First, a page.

Another benefit is, when harvested they will have grown their seeds to a large enough size to be able to save them.  Just be sure to pollinate the fruit yourself to ensure the seeds are actually a Zapallito de Toscana.  In order to do this, I check the flowers at breakfast time and have a look for any open female flowers.  Once I've found one I hunt for an open male flower from the same plant or exactly the same variety, in this case another Zapallito de Toscana.  I pick the male flower and remove all the petals.  I brush the stamen (the male sex part of the flower) over the stigma (the female sex part of the flower) and then leave the stamen inside the female flower.  I then use an elastic band to shut the female flower to ensure no pollinating insects can get into the flower.  Once the flower starts to die away I move the elastic band on to the base of the fruit so that I can identify a fruit that I have pollinated.

    The benefit of pollinating a squash plant is that it will ensure that the seeds you save will produce the squash you want.  Squashes cross pollinate very easily and you will probably get a mix of all the squashes with open flowers on a given morning being grown in your street or allotment.  You can never be sure what you will get.  Although, the experimenter in me would like to grow one of these insect pollinated ones just to see what I would get!  





    So there you have it... Zapallito de Toscana...

    1.  Great for a small patio garden due to its bush growing habit
    2.  Grows fruits that can be eaten straight away or stored for later use
    3.  Easy to save seed from (once pollinated by a gardener)
     
    Squash recipes:
    Courgette Humus
    Good Summer Roast

    More squash inspired garden blogs:
    Gem Squash, the intrepid explorer
    Passion for growning cucurbits

    Monday, 1 August 2011

    Gem Squash - The Intrepid Explorer



    This year, I am trying to grow gem squash for the first time.

    I was inspired to try growing them by some South Africans that I got into conversation with about 2am one morning.  We got onto the conversation of my passion of growing veg - a conversation that seems to occur rather regularly!!  Then they told me about a squash that was very readily available in South Africa but very difficult to find in the UK and they loved the taste of it.  They got the laptop googled "gem squash" to show me pictures of the squash.  Their enthusiasm for this vegetable inspired me and I added it to my seed wish list for this season's planting.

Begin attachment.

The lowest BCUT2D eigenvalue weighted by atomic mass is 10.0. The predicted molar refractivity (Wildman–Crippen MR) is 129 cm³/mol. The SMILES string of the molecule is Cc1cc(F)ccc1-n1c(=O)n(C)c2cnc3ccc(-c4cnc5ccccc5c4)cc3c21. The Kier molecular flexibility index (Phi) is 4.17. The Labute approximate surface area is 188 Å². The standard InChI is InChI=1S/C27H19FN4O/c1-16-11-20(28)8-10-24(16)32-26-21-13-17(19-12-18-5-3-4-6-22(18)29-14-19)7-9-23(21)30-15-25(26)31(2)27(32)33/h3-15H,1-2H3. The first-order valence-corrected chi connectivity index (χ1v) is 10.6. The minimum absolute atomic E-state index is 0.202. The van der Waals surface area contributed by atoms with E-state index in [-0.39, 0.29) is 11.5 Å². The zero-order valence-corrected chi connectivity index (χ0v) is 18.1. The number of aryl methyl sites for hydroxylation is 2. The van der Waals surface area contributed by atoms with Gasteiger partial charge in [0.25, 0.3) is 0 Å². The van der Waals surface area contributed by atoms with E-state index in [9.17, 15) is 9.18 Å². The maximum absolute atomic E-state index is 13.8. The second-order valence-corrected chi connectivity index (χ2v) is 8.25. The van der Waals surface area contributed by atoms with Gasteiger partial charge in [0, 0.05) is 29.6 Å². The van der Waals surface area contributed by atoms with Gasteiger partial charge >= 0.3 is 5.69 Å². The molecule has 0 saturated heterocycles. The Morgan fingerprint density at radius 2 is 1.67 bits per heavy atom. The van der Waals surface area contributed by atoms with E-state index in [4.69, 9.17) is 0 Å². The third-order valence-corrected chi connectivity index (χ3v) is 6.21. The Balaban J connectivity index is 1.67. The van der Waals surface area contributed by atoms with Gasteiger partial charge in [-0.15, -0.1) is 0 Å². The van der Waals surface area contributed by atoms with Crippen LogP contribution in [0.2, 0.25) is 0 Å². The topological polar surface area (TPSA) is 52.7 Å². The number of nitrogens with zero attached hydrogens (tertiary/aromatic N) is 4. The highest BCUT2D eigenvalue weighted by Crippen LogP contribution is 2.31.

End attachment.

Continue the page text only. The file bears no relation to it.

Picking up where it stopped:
So now I have this lovely cucurbit growing in my back garden.

    Its quite a small cucurbit plant.  The leaves are relatively modest compared to its neighbours. It is a cucurbita pepo and shares the same latin name as the courgette which is also a cucurbita pepo.
    The gem squash germinated really easily with all seeds germinating.  It did try to keep them at around 18-20 degrees centigrade during germination and the soil moist not wet as cucurbit seeds do have a tendency to rot very easily if kept too damp.



    Out of the 6 that I germinated, I kept 2 and gave the other 4 away to the community gardens I support through my Master Gardener volunteer role. 

    I did notice early on that they were developing into rather small squash plants but soon they were clambering all over the place, and started to crawl up my landlords shrubs.



    I was very proud.  I love opportunistic veg!

    But this morning I noticed something even better...  The most gutsy out of the two plants has started to climb the netting on the garden fence.  Fantastic!!



    I am really hoping that eventually they will start to climb the sunflowers... but we will have to see


    I am really looking forward to cooking with their fruit, but until that time, they are certainly going to keep me very entertained with their climbing habits!